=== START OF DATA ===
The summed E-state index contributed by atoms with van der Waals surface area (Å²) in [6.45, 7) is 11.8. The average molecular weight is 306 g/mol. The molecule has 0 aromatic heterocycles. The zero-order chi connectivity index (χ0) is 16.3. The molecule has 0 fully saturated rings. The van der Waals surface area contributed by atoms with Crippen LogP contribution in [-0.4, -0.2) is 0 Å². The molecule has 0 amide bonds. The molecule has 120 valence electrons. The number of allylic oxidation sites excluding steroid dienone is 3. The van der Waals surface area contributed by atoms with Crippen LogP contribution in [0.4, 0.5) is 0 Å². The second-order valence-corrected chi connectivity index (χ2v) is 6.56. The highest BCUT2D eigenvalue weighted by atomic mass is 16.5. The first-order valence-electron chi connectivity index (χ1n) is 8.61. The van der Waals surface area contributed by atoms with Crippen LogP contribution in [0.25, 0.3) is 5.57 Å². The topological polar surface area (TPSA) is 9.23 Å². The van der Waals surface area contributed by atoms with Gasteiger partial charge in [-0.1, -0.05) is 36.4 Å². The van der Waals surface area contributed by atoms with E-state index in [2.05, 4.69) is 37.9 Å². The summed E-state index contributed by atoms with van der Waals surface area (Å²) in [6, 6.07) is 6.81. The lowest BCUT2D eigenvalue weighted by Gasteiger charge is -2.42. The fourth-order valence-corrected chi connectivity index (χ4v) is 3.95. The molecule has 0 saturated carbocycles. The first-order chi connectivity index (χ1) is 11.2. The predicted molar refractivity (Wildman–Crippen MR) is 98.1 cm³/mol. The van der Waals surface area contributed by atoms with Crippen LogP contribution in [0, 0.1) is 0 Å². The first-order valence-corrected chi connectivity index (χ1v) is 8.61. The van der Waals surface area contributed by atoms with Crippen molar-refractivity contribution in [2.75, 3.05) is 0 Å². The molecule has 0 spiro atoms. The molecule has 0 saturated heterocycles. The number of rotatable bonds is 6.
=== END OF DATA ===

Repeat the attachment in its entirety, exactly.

The summed E-state index contributed by atoms with van der Waals surface area (Å²) in [6.45, 7) is 11.8. The average molecular weight is 306 g/mol. The molecule has 0 aromatic heterocycles. The zero-order chi connectivity index (χ0) is 16.3. The molecule has 0 fully saturated rings. The van der Waals surface area contributed by atoms with Crippen LogP contribution in [-0.4, -0.2) is 0 Å². The molecule has 0 amide bonds. The molecule has 120 valence electrons. The number of allylic oxidation sites excluding steroid dienone is 3. The van der Waals surface area contributed by atoms with Crippen LogP contribution in [0.4, 0.5) is 0 Å². The second-order valence-corrected chi connectivity index (χ2v) is 6.56. The highest BCUT2D eigenvalue weighted by atomic mass is 16.5. The first-order valence-electron chi connectivity index (χ1n) is 8.61. The van der Waals surface area contributed by atoms with Crippen LogP contribution in [0.25, 0.3) is 5.57 Å². The topological polar surface area (TPSA) is 9.23 Å². The van der Waals surface area contributed by atoms with Gasteiger partial charge in [-0.1, -0.05) is 36.4 Å². The van der Waals surface area contributed by atoms with E-state index in [2.05, 4.69) is 37.9 Å². The summed E-state index contributed by atoms with van der Waals surface area (Å²) in [6, 6.07) is 6.81. The lowest BCUT2D eigenvalue weighted by Gasteiger charge is -2.42. The fourth-order valence-corrected chi connectivity index (χ4v) is 3.95. The molecule has 0 saturated carbocycles. The first-order chi connectivity index (χ1) is 11.2. The predicted molar refractivity (Wildman–Crippen MR) is 98.1 cm³/mol. The van der Waals surface area contributed by atoms with Crippen LogP contribution in [0, 0.1) is 0 Å². The first-order valence-corrected chi connectivity index (χ1v) is 8.61. The van der Waals surface area contributed by atoms with Crippen molar-refractivity contribution in [2.75, 3.05) is 0 Å². The molecule has 0 spiro atoms. The molecule has 0 saturated heterocycles. The number of rotatable bonds is 6.